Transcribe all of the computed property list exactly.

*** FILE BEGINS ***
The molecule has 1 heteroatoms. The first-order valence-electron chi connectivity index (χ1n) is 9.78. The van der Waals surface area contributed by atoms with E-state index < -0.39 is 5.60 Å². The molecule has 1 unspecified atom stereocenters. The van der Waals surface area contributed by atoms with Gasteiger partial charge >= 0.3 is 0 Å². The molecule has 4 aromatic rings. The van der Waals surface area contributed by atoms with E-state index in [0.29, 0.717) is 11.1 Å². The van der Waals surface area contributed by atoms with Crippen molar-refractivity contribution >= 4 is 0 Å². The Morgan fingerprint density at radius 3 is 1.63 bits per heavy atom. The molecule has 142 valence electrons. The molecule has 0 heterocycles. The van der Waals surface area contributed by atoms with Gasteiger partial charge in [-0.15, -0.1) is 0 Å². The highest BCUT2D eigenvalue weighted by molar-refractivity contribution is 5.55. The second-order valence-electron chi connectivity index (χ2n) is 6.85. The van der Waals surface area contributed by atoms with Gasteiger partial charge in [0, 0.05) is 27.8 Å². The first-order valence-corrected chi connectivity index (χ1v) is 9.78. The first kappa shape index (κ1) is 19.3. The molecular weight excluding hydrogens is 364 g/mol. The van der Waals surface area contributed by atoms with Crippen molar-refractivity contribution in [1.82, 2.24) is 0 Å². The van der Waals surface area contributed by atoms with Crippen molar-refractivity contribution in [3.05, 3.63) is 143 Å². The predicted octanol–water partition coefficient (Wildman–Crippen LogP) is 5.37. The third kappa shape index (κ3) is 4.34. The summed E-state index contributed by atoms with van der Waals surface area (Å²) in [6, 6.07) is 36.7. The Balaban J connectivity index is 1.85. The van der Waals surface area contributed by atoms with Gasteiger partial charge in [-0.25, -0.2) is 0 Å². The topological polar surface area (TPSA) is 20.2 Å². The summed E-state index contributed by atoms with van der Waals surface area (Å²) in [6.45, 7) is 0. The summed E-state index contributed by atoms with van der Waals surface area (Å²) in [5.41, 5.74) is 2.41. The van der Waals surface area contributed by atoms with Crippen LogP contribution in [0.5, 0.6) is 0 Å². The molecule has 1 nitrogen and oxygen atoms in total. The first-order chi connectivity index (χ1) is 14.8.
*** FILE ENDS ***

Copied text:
The molecule has 1 heteroatoms. The first-order valence-electron chi connectivity index (χ1n) is 9.78. The van der Waals surface area contributed by atoms with E-state index < -0.39 is 5.60 Å². The molecule has 1 unspecified atom stereocenters. The van der Waals surface area contributed by atoms with Gasteiger partial charge >= 0.3 is 0 Å². The molecule has 4 aromatic rings. The van der Waals surface area contributed by atoms with E-state index in [0.29, 0.717) is 11.1 Å². The van der Waals surface area contributed by atoms with Crippen molar-refractivity contribution >= 4 is 0 Å². The Morgan fingerprint density at radius 3 is 1.63 bits per heavy atom. The molecule has 142 valence electrons. The molecule has 0 heterocycles. The van der Waals surface area contributed by atoms with Gasteiger partial charge in [-0.15, -0.1) is 0 Å². The highest BCUT2D eigenvalue weighted by molar-refractivity contribution is 5.55. The second-order valence-electron chi connectivity index (χ2n) is 6.85. The van der Waals surface area contributed by atoms with Gasteiger partial charge in [0, 0.05) is 27.8 Å². The first-order valence-corrected chi connectivity index (χ1v) is 9.78. The first kappa shape index (κ1) is 19.3. The molecular weight excluding hydrogens is 364 g/mol. The van der Waals surface area contributed by atoms with Crippen molar-refractivity contribution in [1.82, 2.24) is 0 Å². The van der Waals surface area contributed by atoms with Crippen molar-refractivity contribution in [3.05, 3.63) is 143 Å². The predicted octanol–water partition coefficient (Wildman–Crippen LogP) is 5.37. The third kappa shape index (κ3) is 4.34. The summed E-state index contributed by atoms with van der Waals surface area (Å²) in [6, 6.07) is 36.7. The Balaban J connectivity index is 1.85. The van der Waals surface area contributed by atoms with Gasteiger partial charge in [-0.25, -0.2) is 0 Å². The topological polar surface area (TPSA) is 20.2 Å². The summed E-state index contributed by atoms with van der Waals surface area (Å²) in [6.45, 7) is 0. The summed E-state index contributed by atoms with van der Waals surface area (Å²) in [5.41, 5.74) is 2.41. The van der Waals surface area contributed by atoms with Crippen LogP contribution in [0.5, 0.6) is 0 Å². The molecule has 1 nitrogen and oxygen atoms in total. The first-order chi connectivity index (χ1) is 14.8.